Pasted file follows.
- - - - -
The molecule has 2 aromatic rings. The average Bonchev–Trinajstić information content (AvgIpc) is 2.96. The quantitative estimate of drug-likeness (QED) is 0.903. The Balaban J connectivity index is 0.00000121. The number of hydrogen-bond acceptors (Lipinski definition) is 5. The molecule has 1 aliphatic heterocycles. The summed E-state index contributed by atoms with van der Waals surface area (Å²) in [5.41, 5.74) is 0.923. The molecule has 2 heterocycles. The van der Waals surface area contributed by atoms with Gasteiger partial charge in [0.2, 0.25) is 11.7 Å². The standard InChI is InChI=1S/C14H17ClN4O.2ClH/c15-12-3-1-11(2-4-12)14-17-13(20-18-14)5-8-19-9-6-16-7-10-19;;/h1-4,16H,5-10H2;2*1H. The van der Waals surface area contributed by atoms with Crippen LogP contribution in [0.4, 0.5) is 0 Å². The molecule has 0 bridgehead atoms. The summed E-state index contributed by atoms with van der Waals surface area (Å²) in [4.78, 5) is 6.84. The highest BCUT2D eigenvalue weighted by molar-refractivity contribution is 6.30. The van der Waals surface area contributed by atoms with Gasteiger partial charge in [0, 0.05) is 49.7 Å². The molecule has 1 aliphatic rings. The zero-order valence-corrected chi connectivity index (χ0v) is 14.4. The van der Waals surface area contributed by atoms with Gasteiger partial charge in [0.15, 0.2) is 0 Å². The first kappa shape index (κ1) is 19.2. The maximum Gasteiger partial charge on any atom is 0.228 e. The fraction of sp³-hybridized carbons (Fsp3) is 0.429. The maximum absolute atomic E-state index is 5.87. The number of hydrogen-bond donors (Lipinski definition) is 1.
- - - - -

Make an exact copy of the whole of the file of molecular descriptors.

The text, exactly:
The molecule has 2 aromatic rings. The average Bonchev–Trinajstić information content (AvgIpc) is 2.96. The quantitative estimate of drug-likeness (QED) is 0.903. The Balaban J connectivity index is 0.00000121. The number of hydrogen-bond acceptors (Lipinski definition) is 5. The molecule has 1 aliphatic heterocycles. The summed E-state index contributed by atoms with van der Waals surface area (Å²) in [5.41, 5.74) is 0.923. The molecule has 2 heterocycles. The van der Waals surface area contributed by atoms with Gasteiger partial charge in [0.2, 0.25) is 11.7 Å². The standard InChI is InChI=1S/C14H17ClN4O.2ClH/c15-12-3-1-11(2-4-12)14-17-13(20-18-14)5-8-19-9-6-16-7-10-19;;/h1-4,16H,5-10H2;2*1H. The van der Waals surface area contributed by atoms with Crippen LogP contribution in [0.4, 0.5) is 0 Å². The molecule has 0 bridgehead atoms. The summed E-state index contributed by atoms with van der Waals surface area (Å²) in [4.78, 5) is 6.84. The highest BCUT2D eigenvalue weighted by molar-refractivity contribution is 6.30. The van der Waals surface area contributed by atoms with Gasteiger partial charge in [0, 0.05) is 49.7 Å². The molecule has 1 aliphatic rings. The zero-order valence-corrected chi connectivity index (χ0v) is 14.4. The van der Waals surface area contributed by atoms with Gasteiger partial charge in [0.15, 0.2) is 0 Å². The first kappa shape index (κ1) is 19.2. The maximum Gasteiger partial charge on any atom is 0.228 e. The fraction of sp³-hybridized carbons (Fsp3) is 0.429. The maximum absolute atomic E-state index is 5.87. The number of hydrogen-bond donors (Lipinski definition) is 1.